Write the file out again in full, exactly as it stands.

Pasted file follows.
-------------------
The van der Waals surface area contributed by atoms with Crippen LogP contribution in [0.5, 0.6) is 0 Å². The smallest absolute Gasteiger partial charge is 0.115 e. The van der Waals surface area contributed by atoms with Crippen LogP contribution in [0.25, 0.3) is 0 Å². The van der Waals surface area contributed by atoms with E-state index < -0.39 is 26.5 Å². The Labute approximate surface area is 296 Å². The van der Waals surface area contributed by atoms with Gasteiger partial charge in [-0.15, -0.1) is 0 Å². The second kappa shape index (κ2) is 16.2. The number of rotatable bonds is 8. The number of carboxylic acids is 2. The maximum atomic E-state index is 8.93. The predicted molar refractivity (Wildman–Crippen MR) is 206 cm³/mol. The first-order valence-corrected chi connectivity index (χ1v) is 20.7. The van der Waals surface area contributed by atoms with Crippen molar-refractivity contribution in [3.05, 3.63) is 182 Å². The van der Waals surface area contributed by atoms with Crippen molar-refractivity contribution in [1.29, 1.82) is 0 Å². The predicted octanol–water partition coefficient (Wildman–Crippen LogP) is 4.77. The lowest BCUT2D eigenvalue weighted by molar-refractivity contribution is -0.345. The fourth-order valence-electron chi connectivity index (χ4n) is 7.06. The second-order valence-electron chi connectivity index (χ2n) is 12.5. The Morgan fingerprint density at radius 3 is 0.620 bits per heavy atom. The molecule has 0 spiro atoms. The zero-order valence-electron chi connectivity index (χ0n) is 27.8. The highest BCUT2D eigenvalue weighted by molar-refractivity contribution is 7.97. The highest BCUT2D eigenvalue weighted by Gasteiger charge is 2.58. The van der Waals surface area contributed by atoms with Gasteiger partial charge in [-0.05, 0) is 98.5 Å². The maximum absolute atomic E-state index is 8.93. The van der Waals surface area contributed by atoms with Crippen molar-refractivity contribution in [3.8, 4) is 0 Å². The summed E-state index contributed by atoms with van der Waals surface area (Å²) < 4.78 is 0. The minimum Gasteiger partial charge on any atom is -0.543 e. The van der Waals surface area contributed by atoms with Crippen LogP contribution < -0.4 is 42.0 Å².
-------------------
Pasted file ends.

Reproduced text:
The van der Waals surface area contributed by atoms with Crippen LogP contribution in [0.5, 0.6) is 0 Å². The smallest absolute Gasteiger partial charge is 0.115 e. The van der Waals surface area contributed by atoms with Crippen LogP contribution in [0.25, 0.3) is 0 Å². The van der Waals surface area contributed by atoms with E-state index < -0.39 is 26.5 Å². The Labute approximate surface area is 296 Å². The van der Waals surface area contributed by atoms with Gasteiger partial charge in [-0.15, -0.1) is 0 Å². The second kappa shape index (κ2) is 16.2. The number of rotatable bonds is 8. The number of carboxylic acids is 2. The maximum atomic E-state index is 8.93. The predicted molar refractivity (Wildman–Crippen MR) is 206 cm³/mol. The first-order valence-corrected chi connectivity index (χ1v) is 20.7. The van der Waals surface area contributed by atoms with Crippen molar-refractivity contribution in [3.05, 3.63) is 182 Å². The van der Waals surface area contributed by atoms with Crippen molar-refractivity contribution in [1.29, 1.82) is 0 Å². The predicted octanol–water partition coefficient (Wildman–Crippen LogP) is 4.77. The lowest BCUT2D eigenvalue weighted by molar-refractivity contribution is -0.345. The fourth-order valence-electron chi connectivity index (χ4n) is 7.06. The second-order valence-electron chi connectivity index (χ2n) is 12.5. The Morgan fingerprint density at radius 3 is 0.620 bits per heavy atom. The molecule has 0 spiro atoms. The zero-order valence-electron chi connectivity index (χ0n) is 27.8. The highest BCUT2D eigenvalue weighted by molar-refractivity contribution is 7.97. The highest BCUT2D eigenvalue weighted by Gasteiger charge is 2.58. The van der Waals surface area contributed by atoms with Gasteiger partial charge in [-0.05, 0) is 98.5 Å². The maximum absolute atomic E-state index is 8.93. The van der Waals surface area contributed by atoms with Crippen molar-refractivity contribution in [3.8, 4) is 0 Å². The summed E-state index contributed by atoms with van der Waals surface area (Å²) < 4.78 is 0. The minimum Gasteiger partial charge on any atom is -0.543 e. The van der Waals surface area contributed by atoms with Crippen LogP contribution < -0.4 is 42.0 Å².